Somatic embryos of Jack, a Glycine max (L.) Merrill cultivar with high embryogenic capacity, are induced from immature cotyledons, proliferated and maintained. See, as described by, Samoylov et al., Plant Cell Rep 18:49-54; Bailey et al., In Vitro-Plant. 29P: 102-108 (1993); and Bailey et al., Plant Sci. 93:117-120 (1993). Approximately 90 d after induction and 1 week after liquid suspensions are subcultured, clumps of globular-stage embryos are bombarded. The average clump diameter is 2 mm. Plasmid DNA produced by the procedures in Examples 1 and/or 2 is isolated using an alkalinelysis/ PEGpurification procedure (Yeung and Lau, Biotechniques. 15(3):381-2 (1993)), and is preferably coupled with a known promoter according to standard protocols. Plasmid DNA is suspended at equimolar amounts in a final concentration of 1 μg/L and precipitated onto 1-μm gold particles according to conventional protocols (see, e.g., Christou et al., Plant Physiology 87:671-674 (1988). The Bio-Rad PDS 1000H is used for bombardment. Each plate is bombarded twice using 650-psi rupture discs supplied by Bio-Rad in a 700-mm mercury vacuum. First, embryos are transferred to an open Petri dish and desiccated for 15 min and then mashed gently with a spatula. Ten plates of somatic embryos (1 g per plate) are bombarded. Following bombardment, embryos are dried for 30 min in a covered Petri dish. The embryos are subsequently transferred to MSD20 medium (Bailey et al., 1993, supra). Alternatively, Agrobacterium harboring a vector containing SEQ ID NO 1 or nucleotide sequences encoding the polypeptides shown in SEQ ID NOS: 3, 4, and/or 5 are used to transfer shoot segments according to standard protocols.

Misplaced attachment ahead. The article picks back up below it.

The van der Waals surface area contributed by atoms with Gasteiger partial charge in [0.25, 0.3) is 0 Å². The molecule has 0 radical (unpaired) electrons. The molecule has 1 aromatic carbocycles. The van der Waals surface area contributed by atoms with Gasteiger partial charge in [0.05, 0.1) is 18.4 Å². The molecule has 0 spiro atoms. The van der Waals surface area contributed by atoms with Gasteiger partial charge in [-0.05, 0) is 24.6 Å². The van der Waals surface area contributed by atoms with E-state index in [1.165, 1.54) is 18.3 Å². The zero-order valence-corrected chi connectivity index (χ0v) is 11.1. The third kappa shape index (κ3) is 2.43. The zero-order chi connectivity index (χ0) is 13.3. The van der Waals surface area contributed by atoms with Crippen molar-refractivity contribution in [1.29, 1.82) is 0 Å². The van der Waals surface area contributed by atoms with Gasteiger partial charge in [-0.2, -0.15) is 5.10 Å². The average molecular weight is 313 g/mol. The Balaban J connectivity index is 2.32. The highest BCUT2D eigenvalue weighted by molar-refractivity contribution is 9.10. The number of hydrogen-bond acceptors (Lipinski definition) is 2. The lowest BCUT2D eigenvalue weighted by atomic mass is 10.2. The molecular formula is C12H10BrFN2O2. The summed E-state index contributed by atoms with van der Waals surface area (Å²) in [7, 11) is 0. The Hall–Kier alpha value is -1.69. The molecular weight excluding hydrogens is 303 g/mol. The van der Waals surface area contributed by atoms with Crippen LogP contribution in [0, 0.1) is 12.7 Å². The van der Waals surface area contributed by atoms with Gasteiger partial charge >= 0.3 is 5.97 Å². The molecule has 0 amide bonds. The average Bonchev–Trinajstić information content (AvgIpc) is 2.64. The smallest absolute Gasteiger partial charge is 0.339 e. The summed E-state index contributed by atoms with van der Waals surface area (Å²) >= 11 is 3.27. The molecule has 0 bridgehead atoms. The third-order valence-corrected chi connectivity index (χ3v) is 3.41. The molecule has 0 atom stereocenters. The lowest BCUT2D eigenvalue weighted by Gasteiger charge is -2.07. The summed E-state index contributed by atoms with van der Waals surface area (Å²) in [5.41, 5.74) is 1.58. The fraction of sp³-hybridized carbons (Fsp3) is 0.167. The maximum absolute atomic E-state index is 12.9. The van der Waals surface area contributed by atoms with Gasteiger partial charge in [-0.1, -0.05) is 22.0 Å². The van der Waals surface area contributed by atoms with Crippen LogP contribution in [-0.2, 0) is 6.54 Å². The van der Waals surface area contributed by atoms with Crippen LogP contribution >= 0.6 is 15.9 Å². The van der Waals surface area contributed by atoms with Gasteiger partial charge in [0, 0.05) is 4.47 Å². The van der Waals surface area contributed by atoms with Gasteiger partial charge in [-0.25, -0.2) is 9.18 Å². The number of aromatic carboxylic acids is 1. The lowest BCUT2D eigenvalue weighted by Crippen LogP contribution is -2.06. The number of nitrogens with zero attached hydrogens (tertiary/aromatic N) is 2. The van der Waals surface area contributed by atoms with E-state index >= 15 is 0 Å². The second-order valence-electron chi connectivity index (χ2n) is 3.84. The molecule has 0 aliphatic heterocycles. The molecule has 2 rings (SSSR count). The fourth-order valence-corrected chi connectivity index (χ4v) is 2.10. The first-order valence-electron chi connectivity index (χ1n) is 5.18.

The clumps in each plate as describe in Example 3, the day after bombardment, are divided and transferred onto two selection plates containing MSD20 medium containing arabitol, ribitol, or mannitol (0-25 g/L). Preferably, the arabitol, ribitol, mannitol is provided in equimolar amounts with the sucrose in the MSD20 medium. Transfers to fresh medium are made every 3 weeks.
At week 6, surviving embryonic clusters are transferred to liquid FN medium (Samoylov et al., In Vitro Cell Dev.Biol.-Plant 34:8-13 (1998)). At this point putative transgenic cell lines are separated and tracked. Cells are allowed to acclimate for 4 weeks with a transfer to fresh medium after 2 weeks. Then, the clusters are transferred to FN containing arabitol or ribitol (0-25 g/L) for 2 weeks of final selection. The transgenic somatic embryos are germinated and converted using previously published methods (Bailey et al., 1993, supra). The T0 plants are grown in 4-L pots in a sand: loam:bark mixture (1:1:1, w/w Hyponex Maryville, Ohio) under 23-h photoperiods (for vegetative growth) for 2 months in a glass greenhouse. Flowers are induced using 12-h photoperiods for the duration of the plants' life cycle. The T1 plants are grown under similar conditions.
Composition of 2B minimal medium. The final medium contains
100 ml of 2B stock I, 50 ml of 2B stock II, and 20 ml of
2B stock III per liter.
Amount per 100 mL
2B Stock I
2B Stock II
2B Stock III
Unique enzyme sites in the multiple cloning sites of
pMECA-R and pBluescript-R
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|U.S. Classification||800/288, 435/419, 435/483, 435/471, 435/468, 435/484, 800/298, 536/23.7|
|International Classification||C12N15/82, C12N15/74, C12N15/90, A01H5/10, C12N15/52|
|Cooperative Classification||C12N15/821, C12N15/52|
|European Classification||C12N15/82A8D, C12N15/52|